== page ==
Marisa Holmes, a New York documentary filmmaker and community organizer, said she was here for the foreseeable future: “We are the over-educated and under-employed. Our future has been totally sold out. Politicians have failed us and the square is somewhere where we can speak out. This is the beginning. It’s direct democracy in action.” […]
Matt Parice, 17, a student at Bergen Community College in New Jersey, said he was protesting against corrupt politicians. Parice, 17, said: “When a politician runs for office, individuals can donate a certain sum of money, But corporations have donate unlimited funds to politicians and obviously that will influence the policies. Our representatives represent money, they don’t represent us.”
In further analysis of the significance of the Wall Street protests, Micah White and Kalle Lasn of Adbusters explained in an article in the Guardian on September 19:
There is a shared feeling on the streets around the world that the global economy is a Ponzi scheme run by and for Big Finance. People everywhere are waking up to the realization that there is something fundamentally wrong with a system in which speculative financial transactions add up, each day, to $1.3tn (50 times more than the sum of all the commercial transactions). Meanwhile, according to a United Nations report, “in the 35 countries for which data exist, nearly 40% of jobseekers have been without work for more than one year”.
“CEOs, the biggest corporations, and the wealthy are taking too much from our country and I think it’s time for us to take back,” said one activist who joined the protests last Saturday. Jason Ahmadi, who traveled in from Oakland, California explained that “a lot of us feel there is a large crisis in our economy and a lot of it is caused by the folks who do business here.” Bill Steyerd, a Vietnam veteran from Queens, said “it’s a worthy cause because people on Wall Street are blood-sucking warmongers.”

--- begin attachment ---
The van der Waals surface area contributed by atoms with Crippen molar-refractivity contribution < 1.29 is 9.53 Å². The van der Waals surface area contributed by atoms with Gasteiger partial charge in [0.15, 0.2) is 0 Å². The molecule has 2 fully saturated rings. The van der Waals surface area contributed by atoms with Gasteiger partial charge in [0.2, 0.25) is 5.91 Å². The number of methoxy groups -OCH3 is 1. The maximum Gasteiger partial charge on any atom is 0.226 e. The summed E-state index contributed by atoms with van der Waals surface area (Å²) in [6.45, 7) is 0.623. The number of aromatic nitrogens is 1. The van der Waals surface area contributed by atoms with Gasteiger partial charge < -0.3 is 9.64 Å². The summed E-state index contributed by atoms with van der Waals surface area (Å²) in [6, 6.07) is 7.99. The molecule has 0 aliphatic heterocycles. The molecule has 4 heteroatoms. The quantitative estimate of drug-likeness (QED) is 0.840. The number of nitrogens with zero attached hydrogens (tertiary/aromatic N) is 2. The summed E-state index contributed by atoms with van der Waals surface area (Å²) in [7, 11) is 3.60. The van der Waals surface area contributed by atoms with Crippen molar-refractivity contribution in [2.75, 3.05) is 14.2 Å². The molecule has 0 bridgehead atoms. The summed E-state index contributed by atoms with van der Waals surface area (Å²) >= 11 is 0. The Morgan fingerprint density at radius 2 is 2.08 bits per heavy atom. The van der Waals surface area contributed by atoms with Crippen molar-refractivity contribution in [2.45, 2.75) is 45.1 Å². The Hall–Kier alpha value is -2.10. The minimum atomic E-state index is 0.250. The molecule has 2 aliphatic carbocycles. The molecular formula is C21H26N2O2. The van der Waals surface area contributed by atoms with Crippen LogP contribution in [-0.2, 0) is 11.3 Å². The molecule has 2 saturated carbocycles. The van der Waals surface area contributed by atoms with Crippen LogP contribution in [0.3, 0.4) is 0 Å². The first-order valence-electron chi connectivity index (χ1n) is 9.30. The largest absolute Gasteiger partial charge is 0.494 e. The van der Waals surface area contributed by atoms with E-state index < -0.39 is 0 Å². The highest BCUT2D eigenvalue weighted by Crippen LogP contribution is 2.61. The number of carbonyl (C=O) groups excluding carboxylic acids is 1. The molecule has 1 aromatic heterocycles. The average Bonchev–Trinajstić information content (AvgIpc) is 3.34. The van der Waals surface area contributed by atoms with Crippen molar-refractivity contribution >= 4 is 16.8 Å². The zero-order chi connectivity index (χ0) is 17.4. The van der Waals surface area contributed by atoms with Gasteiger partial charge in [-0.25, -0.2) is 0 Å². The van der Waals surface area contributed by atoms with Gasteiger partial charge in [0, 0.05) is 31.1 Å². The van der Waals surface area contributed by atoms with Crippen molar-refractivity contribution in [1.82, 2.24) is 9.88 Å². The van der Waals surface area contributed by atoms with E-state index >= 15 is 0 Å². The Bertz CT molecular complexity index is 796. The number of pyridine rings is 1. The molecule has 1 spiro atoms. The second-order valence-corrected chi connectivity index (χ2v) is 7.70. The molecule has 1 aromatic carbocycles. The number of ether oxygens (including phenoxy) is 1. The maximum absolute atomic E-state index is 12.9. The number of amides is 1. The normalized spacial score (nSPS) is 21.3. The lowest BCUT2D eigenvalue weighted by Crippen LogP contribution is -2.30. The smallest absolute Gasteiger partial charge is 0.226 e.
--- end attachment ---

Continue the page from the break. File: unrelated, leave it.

There is not just anger. There is also a sense that the standard solutions to the economic crisis proposed by our politicians and mainstream economists — stimulus, cuts, debt, low interest rates, encouraging consumption — are false options that will not work. Deeper changes are needed, such as a “Robin Hood” tax on financial transactions; reinstating the Glass-Steagall Act in the US; implementing a ban on high-frequency “flash” trading. The “too big to fail” banks must be broken up, downsized and made to serve the people, the economy and society again. The financial fraudsters responsible for the 2008 meltdown must be brought to justice. Then there is the long-term mother of all solutions: a total rethinking of western consumerism that throws into question how we measure progress.
It may sound facile to say that I agree, when there is no organized political movement that is willing or able to address the problems highlighted above, but it is clear that the nightmare created by 30 years of unfettered greed is not going to go away, and that, instead of addressing our global crisis in a responsible manner, politicians of all parties have no answer other than to continue to allow the thieves who got us into this mess to behave as they did before.
And as we have been seeing, in one country after another, this blind obedience to the demands of the financial sector at the very heart of government is accompanied not by an attempt to introduce new thinking into the challenging question of how to stimulate our ailing economies, but by dead-end ideologies designed to saddle the rest of us with savage austerity measures and the privatization of everything that has not already been stolen from us.
As a result, we should all be in Wall Street — and I hope that the protests there do not fade away — or get put down — but that they spread to financial centers around the world. The City of London, anyone?